During my 13 years living in the woods of Camano Island, Washington (house shown above), I became very protective of our forests and other natural resources… and found myself butting heads occasionally with developers and “cash for timber” logging businesses. Much of this was casual participation in the local environmental group (CARE – Camano Action for Rural Environment), but now and then I’d get into public flame wars in the local newspaper. I include this and a few others in the archive just to fill in the gaps a bit; those years weren’t just single-minded Microship development. Life was passing as well.

Letter to the Editor
by Steven K. Roberts

Stanwood/Camano News 
April 20, 1999

This is in response to the April 13 “save-your-trees” letter from <name redacted>, lambasting Dr. W. Bish for caring about Camano Island’s environment. The attitude expressed begs for a response.

First, the issue is not just people harvesting their own timber, though I’ll get to that in a moment.

There are numerous high-profile cases of Camano-rape by distant bottom-line-oriented speculators who haven’t the slightest interest in the quality of life here; to them, it’s just simple buying and selling of a marketable resource they’ll never see.

The resulting rutted stump farms and decaying slash piles, like the sad eyesore left across the road from the entrance to our state park, are evidence enough that the people involved care more deeply about their profits than something so intangible as the beauty of Camano Island. At the moment, our laws are very lenient and filled with loopholes, making this sort of abuse easy.

Second, even if you are one of those few people who sees the forest as a mere featureless background to parked-out suburban trophy estates, there are other issues that should make you think twice before ravishing the land around you to make a few bucks.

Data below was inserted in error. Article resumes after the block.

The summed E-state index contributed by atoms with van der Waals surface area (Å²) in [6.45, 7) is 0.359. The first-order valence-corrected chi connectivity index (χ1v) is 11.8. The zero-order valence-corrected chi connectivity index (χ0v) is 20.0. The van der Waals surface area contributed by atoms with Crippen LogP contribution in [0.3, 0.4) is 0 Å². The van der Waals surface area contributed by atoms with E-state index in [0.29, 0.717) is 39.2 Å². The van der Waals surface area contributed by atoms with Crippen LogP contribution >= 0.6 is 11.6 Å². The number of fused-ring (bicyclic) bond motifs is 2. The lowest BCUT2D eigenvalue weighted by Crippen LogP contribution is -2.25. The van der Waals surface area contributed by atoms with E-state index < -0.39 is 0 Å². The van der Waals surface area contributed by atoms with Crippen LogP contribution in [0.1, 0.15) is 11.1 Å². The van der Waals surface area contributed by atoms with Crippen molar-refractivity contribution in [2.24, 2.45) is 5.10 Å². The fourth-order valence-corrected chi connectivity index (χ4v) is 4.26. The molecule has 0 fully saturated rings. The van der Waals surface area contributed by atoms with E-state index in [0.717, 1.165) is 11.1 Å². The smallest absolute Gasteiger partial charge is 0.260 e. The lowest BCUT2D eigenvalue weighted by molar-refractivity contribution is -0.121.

Water, in particular, is a problem looming in our future. Camano Island is one of only 68 sole-source aquifers in the U.S. This means, in essence, that the only source of groundwater is the rain that actually falls on the island — and it is well-documented that the fewer the trees, the more the runoff, the more starved the aquifer, and eventually, the more saline (or dry) the wells.

If this all seems academic or you think that a pipeline from the mainland is an easy solution, just look west at Marrowstone, a nearby island that mirrors our own, both ecologically and meteorologically. Real estate prices are significantly depressed because of water problems, and rain catchment has become necessary for an increasing number of households.

Finally, the writer does raise a valid point that the only way to protect our island from rabid developers and timber-brokers is to buy it and hold it. There are precedents for conservation easements and other legal methods of putting roadblocks in front of bulldozers, and I strongly urge anyone who cares about this to get in touch with CARE, form co-ops to place available woodlands in trust, and work toward preservation efforts (whether based on historical, wildlife, public-access, or watershed issues).

Profiteering never sleeps, and it’s easy to feel relaxed and complacent amidst so much beauty until the chainsaws start ravaging the woods next door.

To borrow a quote from a recent issue of Outside Magazine, “Developers have taken nine pieces of a 10-piece pie, and now they want to negotiate over the 10th piece.”

Yes, people do have the legal right to harvest their own trees, but I would urge them to consider sustainability, aesthetics, and long-term value — not just the seductive allure of a check from one of the many scam artists who advertise “cash for timber.”